I didn’t attend this week’s ISD 709 School Board meeting, but from what I’ve heard about it, any hopes for a more conciliatory Member Art Johnston went out the window. His antics this time around had Superintendent Gronseth apologizing to the District’s new accountants for his incivility. It was the usual song and dance, with Johnston berating people who did not give him the answers he wanted to hear, and in turn claiming to be the victim in this whole mess. The sun rises in the east, the taxman comes on April 15, and Johnston blathers on.
Other than that, it was, I understand, a fairly routine meeting. As expected, the Board voted to increase tax rates; the alternative being a plunge into bankruptcy, the decision was an easy one, and the District’s finances should rebound in the coming year thanks to new levy money and state aid, most likely sparing the need for a repeat next year. The sale of the vacant Duluth Central property would, of course, help immensely.
It was also the last meeting for three outgoing Board members, who will now enjoy Johnston-free third Tuesdays of the month. We’ll take a moment to recognize each of them.
Ann Wasson served District One for two and a half terms, surviving a narrow re-election battle against Marcia Stromgren in 2009 before electing not to run this time around. She joined the Board in the 2003 wave election that dumped opponents of Duluth East hockey coach Mike Randolph, and promptly voted to reinstate him. Later, she became best-known as one of the Red Plan’s more active champions, always trusting the district’s experts and lashing out at Art Johnston for challenging them. She chose her words carefully, and when did speak, she usually did so with force, though never with a whole lot of nuance. Her work on the Red Plan done, she now heads into retirement.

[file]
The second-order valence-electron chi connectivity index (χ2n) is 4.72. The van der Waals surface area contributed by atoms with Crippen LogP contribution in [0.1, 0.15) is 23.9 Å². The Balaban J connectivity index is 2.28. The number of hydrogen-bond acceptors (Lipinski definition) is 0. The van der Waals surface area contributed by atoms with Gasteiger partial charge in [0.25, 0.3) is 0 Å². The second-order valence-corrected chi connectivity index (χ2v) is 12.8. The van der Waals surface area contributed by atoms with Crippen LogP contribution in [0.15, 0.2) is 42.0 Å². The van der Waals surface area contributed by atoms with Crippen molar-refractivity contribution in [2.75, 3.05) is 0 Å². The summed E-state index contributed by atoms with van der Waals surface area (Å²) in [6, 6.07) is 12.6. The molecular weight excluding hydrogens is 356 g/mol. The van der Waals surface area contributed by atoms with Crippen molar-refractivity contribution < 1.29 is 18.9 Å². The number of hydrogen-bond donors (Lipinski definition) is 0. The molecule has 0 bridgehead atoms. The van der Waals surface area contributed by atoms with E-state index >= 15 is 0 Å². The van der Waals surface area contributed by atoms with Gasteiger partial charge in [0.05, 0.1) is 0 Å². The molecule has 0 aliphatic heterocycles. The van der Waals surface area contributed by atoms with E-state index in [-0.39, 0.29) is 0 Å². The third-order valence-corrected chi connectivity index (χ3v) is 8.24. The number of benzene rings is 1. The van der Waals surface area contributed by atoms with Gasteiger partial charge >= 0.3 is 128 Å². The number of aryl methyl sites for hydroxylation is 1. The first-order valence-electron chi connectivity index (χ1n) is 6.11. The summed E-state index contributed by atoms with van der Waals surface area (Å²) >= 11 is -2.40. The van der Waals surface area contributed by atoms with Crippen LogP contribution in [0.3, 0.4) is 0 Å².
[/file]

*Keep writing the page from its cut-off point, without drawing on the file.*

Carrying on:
Mary Cameron, meanwhile, will go down as one of the longest-tenured Board members in city history, having served sixteen years as an at-large Member. While she too was a Red Plan supporter, her activity on the Board went much deeper than that, and she was not one to fight battles in public. As the lone African-American on the Board in a very white city, she focused on Duluth’s ugly achievement gap, and was instrumental in getting two minorities into the superintendent’s office. While usually supportive of the administration, she did break away from time to time, usually on human resources issues; she has extensive experience in the field, and was not afraid to call out poorly implemented decisions (as in the Randolph case) or demand second chances (as happened this past summer in the case of axed principal Leea Power).
The last outgoing Board member is Tom Kasper, who served a single term as an at-large, and was the Board Chair this past year. Kasper is an interesting figure, and one whose story sums up the dysfunction of the School Board over the past four years. As a neighbor of the new East High School, he was initially fairly critical of the Red Plan, and ran in 2009 as something of a centrist candidate; he was interested in alternative plans, but unlike some of his fellow anti-Red Planners, he kept a positive tone and actively sought new solutions. Voters rewarded him with easily highest vote total for any of the four at-large candidates in the 09 election, in a field that included two incumbents and a fourth strong candidate. However, once on he was on the Board and the Red Plan came to be inevitable, Kasper became a reliable vote for the administration. Though he showed a little more willingness to listen to Art Johnston than the others, his patience was clearly waning before long. I think that probably says more about Johnston than it does about Kasper, but his term shows just how difficult it can be to hold the center. As Chair, he faced the unenviable task of trying to keep the debates civil, and I do think he could have exercised a little more authority to shut down the rantings of both Johnston and his sparring partners, Members Wasson and Seliga-Punyko. I got the sense that he was very tired by the end of his term. Even so, I give him a lot of credit for the effort, and think he took the most practical course available.
As with the City Council, I’ll have a post previewing the 2014 Board before the next meeting. Blogging will likely be sparse over the coming week due to travel plans and holiday festivities. Merry Christmas, readers!